Basically I have always loved the idea of pursuing a radio career or a production career in the media industry
    The media can be a pretty cool place to work in, but make sure that you know what you're getting into. Working in radio shows don't pay that much, and working for big newspapers/magazines/whatever can be difficult and takes time. But if you're still into that kind of stuff, go ahead!

    I don't want to seem like a loser two time dropout failure to employers
    You probably won't. I can't say for all employers, but if you've got semi-decent results in some exams (if you've managed to take any) on top of a good apprenticeship, then it makes you look like a MORE appealing candidate. Your skills relating to the field you want to work in come first - the rest is just a bonus.

    but my applications get declined once the employers see how far I live compared to other applicants...
    Maybe. This is more of an incentive to do really well with your apprenticeship, since if you truly shine then they're going to take you on if you can get to work on time. You might be able to move out and live somewhere closer - write to your council to see if they can support you financially, or check https://www.gov.uk/ to see what kind of benefits you might be able to take for a while. There's no shame in taking benefits if you've a good reason (and you do, in your case) and you'll end up putting more back into the system if all goes well.

    Am I just a complaining loser with no prospects?


    Nope. You're just a guy/girl in a tight spot with good prospects that just needs a little help to get going. It may take a lot of work, but I think your aspirations are reachable. Do some more research and think about what you want to do. You have plenty of time.
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    Hi Anaask

    First of all, I would like to reassure you, that you are definitely not an loser with no prospects, the fact you reapply to A-level again after your first year drop-out, due to medical reasons and the fact that you actively seek out alternatives to A-levels shows determination and conscientiousness. Plz don't beat yourself down.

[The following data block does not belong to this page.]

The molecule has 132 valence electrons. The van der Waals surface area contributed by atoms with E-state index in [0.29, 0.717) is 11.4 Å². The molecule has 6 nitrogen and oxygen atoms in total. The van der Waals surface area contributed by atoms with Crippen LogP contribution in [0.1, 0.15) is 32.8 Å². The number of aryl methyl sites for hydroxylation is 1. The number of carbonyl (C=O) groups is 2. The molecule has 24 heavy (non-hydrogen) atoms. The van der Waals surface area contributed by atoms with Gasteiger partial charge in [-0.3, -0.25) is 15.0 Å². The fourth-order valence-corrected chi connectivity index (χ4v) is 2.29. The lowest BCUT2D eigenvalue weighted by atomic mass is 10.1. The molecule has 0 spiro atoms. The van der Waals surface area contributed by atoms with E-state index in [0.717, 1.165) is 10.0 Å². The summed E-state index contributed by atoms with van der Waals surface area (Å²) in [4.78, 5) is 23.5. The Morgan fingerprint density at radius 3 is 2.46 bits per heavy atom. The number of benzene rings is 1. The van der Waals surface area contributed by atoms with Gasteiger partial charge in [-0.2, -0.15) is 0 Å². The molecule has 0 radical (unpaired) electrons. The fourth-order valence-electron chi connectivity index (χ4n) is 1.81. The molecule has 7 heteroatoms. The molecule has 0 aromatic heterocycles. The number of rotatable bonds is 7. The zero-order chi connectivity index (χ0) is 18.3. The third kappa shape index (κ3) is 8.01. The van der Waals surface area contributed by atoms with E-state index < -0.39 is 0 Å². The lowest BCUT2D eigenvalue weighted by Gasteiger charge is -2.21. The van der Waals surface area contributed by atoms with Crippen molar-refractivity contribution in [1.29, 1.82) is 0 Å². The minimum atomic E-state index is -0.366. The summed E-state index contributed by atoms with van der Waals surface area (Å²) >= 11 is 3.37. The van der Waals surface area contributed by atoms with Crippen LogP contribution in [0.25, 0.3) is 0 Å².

I understand the reason behind why you say the fact you drop out of 6th form twice might impact on your application, HOWEVER you can always put an spin on those experiences....as in you can make positive implication from those experiences...for example you can say the fact that you drop out of 6th form twice, make you realize that academic is not for you and the fact the optimal learning method for you is practicals and doing things 'hand-on', this demonstrate to employer that you have make the best out of those experience to understand yourself more..... Another example you can use the fact that you reapply to Sixth Form despite your initial illness to show them that you know how to deals with setbacks in life....which shows maturity to potential employers.

    In terms of finding apprenticeship, I can only advise to stay resilient and keep looking...I am sure there will be smaller firm (where the competitions are not so fierce) out there that would be willing to accept you on board, if you can show them your shear passions and you can always explain to them your current situations....they might not be able to accept you due to the distance....but they might be able to refer you to someone else who might just be the person you need.

    As long as you have passion for what you are doing, I am in no doubt you will be very successful in it....
    Good luck with whatever you chose to do

    I hope I helped

    --Marvel